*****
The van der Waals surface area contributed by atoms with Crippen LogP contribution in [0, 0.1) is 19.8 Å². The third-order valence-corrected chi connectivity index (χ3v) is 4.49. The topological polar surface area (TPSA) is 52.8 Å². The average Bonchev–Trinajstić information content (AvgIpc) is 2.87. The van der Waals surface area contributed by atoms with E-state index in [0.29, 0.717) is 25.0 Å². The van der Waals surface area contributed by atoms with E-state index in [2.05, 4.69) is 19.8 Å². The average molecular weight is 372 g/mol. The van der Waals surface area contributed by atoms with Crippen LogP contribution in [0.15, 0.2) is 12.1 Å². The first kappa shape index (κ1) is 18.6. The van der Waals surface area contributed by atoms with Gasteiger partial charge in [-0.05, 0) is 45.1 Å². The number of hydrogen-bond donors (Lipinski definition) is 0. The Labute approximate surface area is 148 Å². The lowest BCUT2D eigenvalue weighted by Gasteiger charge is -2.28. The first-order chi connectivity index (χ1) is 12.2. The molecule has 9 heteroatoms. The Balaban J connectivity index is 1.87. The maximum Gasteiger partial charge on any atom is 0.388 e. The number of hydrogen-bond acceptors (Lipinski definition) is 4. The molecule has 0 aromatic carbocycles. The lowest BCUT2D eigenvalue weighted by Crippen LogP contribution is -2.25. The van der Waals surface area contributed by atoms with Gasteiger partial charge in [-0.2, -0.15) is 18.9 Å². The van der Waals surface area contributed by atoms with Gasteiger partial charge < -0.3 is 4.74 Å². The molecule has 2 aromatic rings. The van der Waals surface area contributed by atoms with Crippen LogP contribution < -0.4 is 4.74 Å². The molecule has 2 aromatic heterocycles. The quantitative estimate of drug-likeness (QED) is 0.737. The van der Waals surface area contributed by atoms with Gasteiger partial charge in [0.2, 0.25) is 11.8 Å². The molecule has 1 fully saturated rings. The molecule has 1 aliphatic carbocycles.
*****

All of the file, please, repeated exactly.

The van der Waals surface area contributed by atoms with Crippen LogP contribution in [0, 0.1) is 19.8 Å². The third-order valence-corrected chi connectivity index (χ3v) is 4.49. The topological polar surface area (TPSA) is 52.8 Å². The average Bonchev–Trinajstić information content (AvgIpc) is 2.87. The van der Waals surface area contributed by atoms with E-state index in [0.29, 0.717) is 25.0 Å². The van der Waals surface area contributed by atoms with E-state index in [2.05, 4.69) is 19.8 Å². The average molecular weight is 372 g/mol. The van der Waals surface area contributed by atoms with Crippen LogP contribution in [0.15, 0.2) is 12.1 Å². The first kappa shape index (κ1) is 18.6. The van der Waals surface area contributed by atoms with Gasteiger partial charge in [-0.05, 0) is 45.1 Å². The number of hydrogen-bond donors (Lipinski definition) is 0. The Labute approximate surface area is 148 Å². The lowest BCUT2D eigenvalue weighted by Gasteiger charge is -2.28. The first-order chi connectivity index (χ1) is 12.2. The molecule has 9 heteroatoms. The Balaban J connectivity index is 1.87. The maximum Gasteiger partial charge on any atom is 0.388 e. The number of hydrogen-bond acceptors (Lipinski definition) is 4. The molecule has 0 aromatic carbocycles. The lowest BCUT2D eigenvalue weighted by Crippen LogP contribution is -2.25. The van der Waals surface area contributed by atoms with Gasteiger partial charge in [-0.2, -0.15) is 18.9 Å². The van der Waals surface area contributed by atoms with Gasteiger partial charge < -0.3 is 4.74 Å². The molecule has 2 aromatic rings. The van der Waals surface area contributed by atoms with Crippen LogP contribution < -0.4 is 4.74 Å². The molecule has 2 aromatic heterocycles. The quantitative estimate of drug-likeness (QED) is 0.737. The van der Waals surface area contributed by atoms with Gasteiger partial charge in [0.2, 0.25) is 11.8 Å². The molecule has 1 fully saturated rings. The molecule has 1 aliphatic carbocycles.